Tagged: Television advertisement

Microsoft’s “Surface” Proves Tablets Are A Bad Idea for Writers and That Laptops Still Make Sense

Microsoft’s Surface:  Is it a laplet or a tabtop?

[ Update, 5 months later:  I was right and I knew it. The verdict is in and business websites are reporting that Microsoft’s “Surface” tablet isn’t selling. Even the obnoxious TV adverts which air at an ear-splitting decibel, showing college kids prancing around and writhing in the air while snapping and unsnapping their goofy “Surfaces” can’t save this hi-tech flop. But I knew that the first minute I laid eyes on the comically unnecessary “Surface” last fall. ]


SAMSUNG: No One Is Buying Microsoft’s Surface, Windows 8 Isn’t Very Good

Earlier I had written:

When I saw the new TV advert for “Surface” I fell about laughing myself silly. It just goes to show you: sometimes the most clever new idea on the block is an old idea which never went out of style.

Good design is always characterized by it’s timelessness. It will outlast decades, fads, fashion transformations and often return again years into the future to become the new “vogue” that it was in it’s original heyday. All fashion designers know this. That’s why many times what you see on the runway as the “next big thing” is a retro re-hash of what was vogue once upon a time in the 1940s, 50s or 60s.

Microsoft’s new tablet “Surface” looks tragically similar to what you might get if a good solid laptop and a an Ipad got together, had sex, and had a hybrid baby. The idea for the “Surface” is not new, nor is it particularly clever. The object has to have a third appendage to hold it up as a make-believe laptop, as the keyboard section is not heavy enough to do it alone. It’s never good design when the newer model is a mangled re-working of the original with more working parts and less aesthetic appeal. At first glance, the “Surface” looks like exactly what it is, a pretend laptop which dis-assembles into a tablet. The clunky third piece on the back which holds it all up is kind of sad looking. Peeking into the historical archives of Microsoft you will find they have tinkered with a “tablet” computing machine design since as early as 1991. The “tablet” idea is not new. But for Microsoft, it is rather late in arriving.

The “retro computing movement” has apparently finally come around to some of the fundamental design issues of personal computing. Anyway that you look at the Microsoft Surface, it’s an attempt to wed the carefree coolness and youth of a tablet with the more practical working credentials of a classic computing laptop, proving of course that laptops never went “out of style” in the first place. No one wants to admit this but you can’t really improve much on the design basics of the most practical portable computing device ever invented: the laptop.

I’m sounding off on all of this as a writer. I’ve been both an artist and a writer all my life, and a news blogger for at least five years. I spend a few hours every other day at least, working at my laptop.

I’ve used a laptop, in one form or another, to ply my trade online, for 18 years or more. Before the internet was invented, writers used typewriters of course [ remember typewriters?] and we even used an archaic little vial of super blue-white goo known as “White-Out” to erase our mistakes. A keyboard was not laid out on a one dimensional flat plane on the typewriter, but rows of keys sat in little tiers, one just above the next. WPM [“words per minute” ] mattered to office managers and company owners. It was the era of the written human word as it existed BEFORE the internet: B.I.

When computers began appearing in every American home in the late 1980s and early 1990s the early era computer keyboard continued to look a little bit like the old tiered typewriter keyboards, as most early first and second generation home computers were either little Macintosh affairs or PC towers which came with a separate keyboard, attached to the hard drive with a cable. These keyboards had a little tabs on the bottom that you could use to raise the surface to a slight angle, so that skilled typists could still reach keys at a similar angle to the keyboards that they had used on typewriters for decades before computers were around. [ Naturally I am writing this post with those in mind who are old enough to recall “life before the internet” in comparison to “life after the internet” – and I am fully aware that on WP that may be a rather small minority of readers. ]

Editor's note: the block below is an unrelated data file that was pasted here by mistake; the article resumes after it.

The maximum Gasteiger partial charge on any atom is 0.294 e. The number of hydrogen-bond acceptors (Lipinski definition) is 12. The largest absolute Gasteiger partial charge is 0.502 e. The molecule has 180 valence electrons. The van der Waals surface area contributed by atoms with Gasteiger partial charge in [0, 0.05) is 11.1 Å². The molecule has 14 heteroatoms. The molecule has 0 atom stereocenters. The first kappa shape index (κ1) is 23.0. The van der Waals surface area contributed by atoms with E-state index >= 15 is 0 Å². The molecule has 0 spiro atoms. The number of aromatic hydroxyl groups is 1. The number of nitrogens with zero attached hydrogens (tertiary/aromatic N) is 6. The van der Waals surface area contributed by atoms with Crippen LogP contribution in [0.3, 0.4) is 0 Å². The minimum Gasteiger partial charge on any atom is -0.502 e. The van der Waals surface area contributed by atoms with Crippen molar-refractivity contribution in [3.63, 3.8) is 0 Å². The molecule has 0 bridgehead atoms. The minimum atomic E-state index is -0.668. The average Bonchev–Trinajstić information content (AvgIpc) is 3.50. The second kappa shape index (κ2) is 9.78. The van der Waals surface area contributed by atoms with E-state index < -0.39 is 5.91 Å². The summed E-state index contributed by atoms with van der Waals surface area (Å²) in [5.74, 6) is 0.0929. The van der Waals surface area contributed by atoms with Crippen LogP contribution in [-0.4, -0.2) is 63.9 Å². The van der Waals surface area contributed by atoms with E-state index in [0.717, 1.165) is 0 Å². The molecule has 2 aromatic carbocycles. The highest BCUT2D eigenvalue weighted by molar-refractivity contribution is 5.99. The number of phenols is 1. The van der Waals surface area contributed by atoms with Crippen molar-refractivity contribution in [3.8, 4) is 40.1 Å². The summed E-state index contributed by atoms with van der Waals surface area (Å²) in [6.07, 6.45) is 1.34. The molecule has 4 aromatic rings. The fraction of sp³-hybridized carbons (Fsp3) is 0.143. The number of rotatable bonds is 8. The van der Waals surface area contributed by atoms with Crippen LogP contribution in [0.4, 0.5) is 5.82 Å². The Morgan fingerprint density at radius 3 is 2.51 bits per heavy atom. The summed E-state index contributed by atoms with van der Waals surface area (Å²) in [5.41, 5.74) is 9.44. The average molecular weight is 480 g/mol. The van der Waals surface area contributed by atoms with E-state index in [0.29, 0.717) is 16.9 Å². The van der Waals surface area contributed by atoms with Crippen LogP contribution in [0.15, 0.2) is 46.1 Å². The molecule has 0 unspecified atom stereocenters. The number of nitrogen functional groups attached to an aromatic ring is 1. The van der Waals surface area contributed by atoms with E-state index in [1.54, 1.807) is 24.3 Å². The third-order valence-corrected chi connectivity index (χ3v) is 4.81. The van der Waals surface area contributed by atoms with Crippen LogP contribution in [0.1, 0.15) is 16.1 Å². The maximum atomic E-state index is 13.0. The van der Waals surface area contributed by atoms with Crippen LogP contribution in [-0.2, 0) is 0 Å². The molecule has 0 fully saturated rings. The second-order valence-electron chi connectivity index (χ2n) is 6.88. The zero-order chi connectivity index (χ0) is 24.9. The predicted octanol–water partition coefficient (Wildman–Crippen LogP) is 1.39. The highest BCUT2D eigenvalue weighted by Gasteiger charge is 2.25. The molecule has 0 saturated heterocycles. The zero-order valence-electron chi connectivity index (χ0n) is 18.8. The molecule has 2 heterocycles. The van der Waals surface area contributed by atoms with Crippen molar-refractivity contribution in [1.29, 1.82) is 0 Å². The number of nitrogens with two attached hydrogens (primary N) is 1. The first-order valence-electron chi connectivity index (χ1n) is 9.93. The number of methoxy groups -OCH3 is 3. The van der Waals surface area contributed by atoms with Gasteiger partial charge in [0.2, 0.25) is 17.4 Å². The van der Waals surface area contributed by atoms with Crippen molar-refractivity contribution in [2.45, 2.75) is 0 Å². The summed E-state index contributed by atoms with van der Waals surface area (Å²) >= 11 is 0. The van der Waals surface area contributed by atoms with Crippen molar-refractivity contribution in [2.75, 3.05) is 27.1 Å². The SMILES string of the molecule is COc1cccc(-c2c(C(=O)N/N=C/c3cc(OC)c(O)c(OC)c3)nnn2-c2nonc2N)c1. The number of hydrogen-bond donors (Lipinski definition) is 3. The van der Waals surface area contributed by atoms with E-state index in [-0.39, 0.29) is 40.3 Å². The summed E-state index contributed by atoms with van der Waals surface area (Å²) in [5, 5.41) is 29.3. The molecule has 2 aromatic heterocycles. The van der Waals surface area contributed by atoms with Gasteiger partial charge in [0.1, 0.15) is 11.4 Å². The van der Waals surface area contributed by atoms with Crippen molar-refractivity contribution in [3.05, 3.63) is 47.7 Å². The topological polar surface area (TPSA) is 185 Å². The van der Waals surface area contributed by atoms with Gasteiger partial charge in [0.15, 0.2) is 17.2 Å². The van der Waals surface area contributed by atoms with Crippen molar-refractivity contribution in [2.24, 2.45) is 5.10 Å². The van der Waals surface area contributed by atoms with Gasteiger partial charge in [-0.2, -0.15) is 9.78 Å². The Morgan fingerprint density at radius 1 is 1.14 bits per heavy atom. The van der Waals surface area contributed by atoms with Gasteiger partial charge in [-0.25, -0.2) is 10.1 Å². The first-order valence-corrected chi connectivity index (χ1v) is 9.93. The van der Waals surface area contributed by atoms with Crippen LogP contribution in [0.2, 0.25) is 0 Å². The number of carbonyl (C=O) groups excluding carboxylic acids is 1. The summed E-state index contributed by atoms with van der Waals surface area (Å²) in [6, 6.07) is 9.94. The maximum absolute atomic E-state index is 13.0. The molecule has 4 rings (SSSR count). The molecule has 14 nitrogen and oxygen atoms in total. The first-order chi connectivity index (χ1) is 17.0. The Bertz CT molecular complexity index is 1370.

The next evolution of the keyboard came with the exploding popularity of laptops, the beloved portable little computing machines which were conveniently sized flat hinged rectangles which opened up into a practical arrangement of computer screen at the top facing the viewer and keyboard as the flat foundation holding the whole thing together, the “lap” part of the “top”.  Even the name made perfect sense as it described this new modern electronic object  much better than the word “computer,” which could be a word used to describe anything or anyone which can mentally calculate and ‘compute’.

As design pragmatics goes, the laptop will never go out of style as the most utilitarian design for any portable machine used for looking at a computer screen and typing while you do that. Laptops just make sense. The entire arrangement snaps shut into one solid object which one can drop into a briefcase or a backpack and take along with to record life as it happens at the office, at home, at the library, wherever you need to stop sit, plug in [ or not, using an extended battery and wifi ] and start typing.

What never made sense to me about tablets was the non-existent tactile experience of typing and feeling the keys give to record the character. Typing has always made a little sound. Writers are familiar with that sound, the soft tapping of characters on a real [ not virtual ] keyboard. It’s the sound of one human being communicating his or her thoughts to another one. It’s a sound that has been around in one way or another since the invention of keyboards. Using a tablet to type or compose an essay is awkward, clunky, oddly noiseless and for me it has discouraged writing rather than encouraged it. If I had to depend on a tablet to do what I do, I would eventually lose interest in writing. Or I’d just go back to linen paper, a good ink pen and classic longhand.

If I wanted to play and goof off all day online I would carry along a tablet. But if I want to get any real work done, I cannot be without my real and genuine  laptop. I don’t want a “faux” make-believe laptop, that snaps together like a Leggo.